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Bible verses about Jesus Christ as the Great Shepherd
(From Forerunner Commentary)

Luke 15:3-7

In a similar parable in Matthew 18:12-14, Jesus describes God's care over the least and little ones. In this parable in Luke, He magnifies divine grace to the lost, showing that God desires their recovery and salvation. The Bible contains many prophetic references to the One who would be the Ideal Shepherd (Psalm 23:1), the Perfect Shepherd (Ezekiel 34:11-16), and a Savior who would see the multitudes as sheep having no shepherd or, even worse, a worthless shepherd (Zechariah 11:16-17). Christ claims for Himself the title of the Good Shepherd (John 10:11,14). In Luke's illustration, Jesus seeks the lost sheep, sinners who desire to change because the Good Shepherd gives His life for those who repent. He desires to save them, give them His Holy Spirit, and help them through a life of overcoming that ends in eternal life.

Martin G. Collins
Parables of Luke 15 (Part One)


 

John 10:15

When Jesus came in the flesh, He emphasized that He had been sent by the Father, and that His authority, offices, purposes, plans, and power were received from Him. All this was done with Jesus' complete acceptance and agreement (Philippians 2:5-8); He did not come reluctantly but with purpose and zeal. As the Great Shepherd, He sacrificed Himself, rose from the grave, and ascended to heaven, where He now intercedes for His sheep (Hebrews 7:25; 10:5-10; 13:20-21). Both the Father and His Son are one in Their love for the sheep, and so the Son came to seek and to save those who were lost.

Martin G. Collins
Parable of the Good Shepherd (Part One)


 

Hebrews 10:1-10

This passage makes a distinct statement about the comparison between Christ and everything or everyone who came before He arrived on earth to complete the work of God. Jesus' teaching, leadership, and personal example is reality compared to the misty shadows cast by everything else.

The key term throughout Hebrews, then, is “better.” The author uses the comparative “better” a number of critical times: Hebrews 1:4 (“so much better than the angels”); Hebrews 7:19 (“a better hope”); Hebrews 7:22; 8:6 “(a better covenant”); Hebrews 8:6 (“better promises”); Hebrews 9:23 (“better sacrifices”); Hebrews 10:34 (“a better and enduring possession”); Hebrews 11:16 (“a better . . . country”); Hebrews 11:35 (“a better resurrection”); and Hebrews 11:40 (“something better”).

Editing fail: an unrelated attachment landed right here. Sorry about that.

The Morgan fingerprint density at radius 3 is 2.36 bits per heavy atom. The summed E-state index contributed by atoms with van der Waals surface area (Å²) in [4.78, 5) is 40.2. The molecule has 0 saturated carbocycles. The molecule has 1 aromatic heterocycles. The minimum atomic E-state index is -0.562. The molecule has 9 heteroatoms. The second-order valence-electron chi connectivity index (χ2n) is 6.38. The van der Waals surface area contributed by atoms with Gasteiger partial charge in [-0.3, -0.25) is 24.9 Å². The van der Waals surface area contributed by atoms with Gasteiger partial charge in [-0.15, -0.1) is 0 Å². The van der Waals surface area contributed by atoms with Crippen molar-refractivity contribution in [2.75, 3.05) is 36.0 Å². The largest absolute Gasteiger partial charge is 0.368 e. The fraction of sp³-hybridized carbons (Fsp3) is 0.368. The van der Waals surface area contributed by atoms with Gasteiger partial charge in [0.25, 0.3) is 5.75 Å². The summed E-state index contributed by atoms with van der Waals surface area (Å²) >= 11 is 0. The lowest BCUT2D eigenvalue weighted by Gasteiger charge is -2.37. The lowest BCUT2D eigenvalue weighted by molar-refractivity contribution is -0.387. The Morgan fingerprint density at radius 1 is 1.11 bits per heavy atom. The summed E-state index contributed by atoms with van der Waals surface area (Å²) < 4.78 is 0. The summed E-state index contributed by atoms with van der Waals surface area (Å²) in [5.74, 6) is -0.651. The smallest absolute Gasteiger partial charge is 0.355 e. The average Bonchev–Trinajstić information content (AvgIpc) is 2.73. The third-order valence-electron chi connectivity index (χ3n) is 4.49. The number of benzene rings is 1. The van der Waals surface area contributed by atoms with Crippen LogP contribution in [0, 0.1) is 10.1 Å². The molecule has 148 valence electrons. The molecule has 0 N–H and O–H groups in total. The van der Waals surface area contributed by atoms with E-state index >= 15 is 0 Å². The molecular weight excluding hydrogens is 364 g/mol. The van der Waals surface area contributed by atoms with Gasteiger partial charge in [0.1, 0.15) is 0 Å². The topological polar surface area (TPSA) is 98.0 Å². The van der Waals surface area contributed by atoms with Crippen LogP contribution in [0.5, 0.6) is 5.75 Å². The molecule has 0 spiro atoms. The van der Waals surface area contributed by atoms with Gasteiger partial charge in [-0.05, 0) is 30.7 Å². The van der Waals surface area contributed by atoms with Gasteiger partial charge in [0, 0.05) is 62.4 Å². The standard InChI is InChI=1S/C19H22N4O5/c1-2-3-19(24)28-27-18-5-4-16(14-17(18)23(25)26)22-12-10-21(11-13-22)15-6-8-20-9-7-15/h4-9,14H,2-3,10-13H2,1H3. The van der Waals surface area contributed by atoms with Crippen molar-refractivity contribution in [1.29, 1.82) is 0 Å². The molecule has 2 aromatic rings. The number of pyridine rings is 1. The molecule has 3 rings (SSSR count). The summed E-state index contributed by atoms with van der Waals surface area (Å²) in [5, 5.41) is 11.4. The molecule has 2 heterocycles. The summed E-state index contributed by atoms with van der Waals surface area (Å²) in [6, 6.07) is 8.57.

Not only is “better” emphasized, but “greatness” is also mentioned several times: Hebrews 2:3 (“so great a salvation”); Hebrews 4:14 (“a great High Priest”); Hebrews 7:4 (“how great this man was”); Hebrews 9:11 (“the greater and more perfect Tabernacle”); Hebrews 10:32 (“a great struggle with sufferings”); Hebrews 10:35 (“great reward”); Hebrews 12:1 (“so great a cloud of witnesses”); and Hebrews 13:20 (“that great Shepherd of the sheep”).

The author draws the Hebrews' attention to the contrast between what they gave up in converting and what they gained: Christians have “a great High Priest” (Hebrews 4:14); “an anchor of the soul, both sure and steadfast” (Hebrews 6:19); and an exclusive altar (Hebrews 13:10). Christians are also exhorted to look forward to “the world to come” (Hebrews 2:5); to “the age to come” (Hebrews 6:5); to the New Covenant being made with the united houses of Israel and Judah (Hebrews 8:10); to “the good things to come” (Hebrews 9:11); to Christ's second appearing for salvation (Hebrews 9:28); to the receipt of the promise at His coming (Hebrews 10:36-37); and to a future heavenly city (Hebrews 11:14-16; 13:14).

Everywhere a reader turns within Hebrews, by means of sheer repetition of comparisons revealing the superiority of Christ, Christianity, and the New Covenant, he or she is quietly but forcefully drawn to one overriding reality. The center of Judaism was the Temple, the priesthood, and the sacrifices, all of which were fine teachers and good experiences as God intended them. Even so, they are not what God desires for His children at this time within His purpose. They are not good enough for His children now. The author writes in Hebrews 8:4-6, 13:

For if He were on earth, He would not be a priest, since there are priests who offer the gifts according to the law; who serve the copy and shadow of the heavenly things, as Moses was divinely instructed when he was about to make the tabernacle. For He said, “See that you make all things according to the pattern shown you on the mountain.” But now He has obtained a more excellent ministry inasmuch as He is also Mediator of a better covenant, which was established on better promises. . . . In that He says, “A new covenant,” He has made the first obsolete. Now what is becoming obsolete and growing old is ready to vanish away.

Though the Jewish converts were indeed deprived of the distinctive symbols of the past, they were but shadows, symbols, mere copies of heavenly things. Through God's calling and the gifts He provides, they were then, as we are today, dealing with realities and preparing for the realities of eternal life in the Kingdom of God.

John W. Ritenbaugh
Why Hebrews Was Written (Part Three)


 

 




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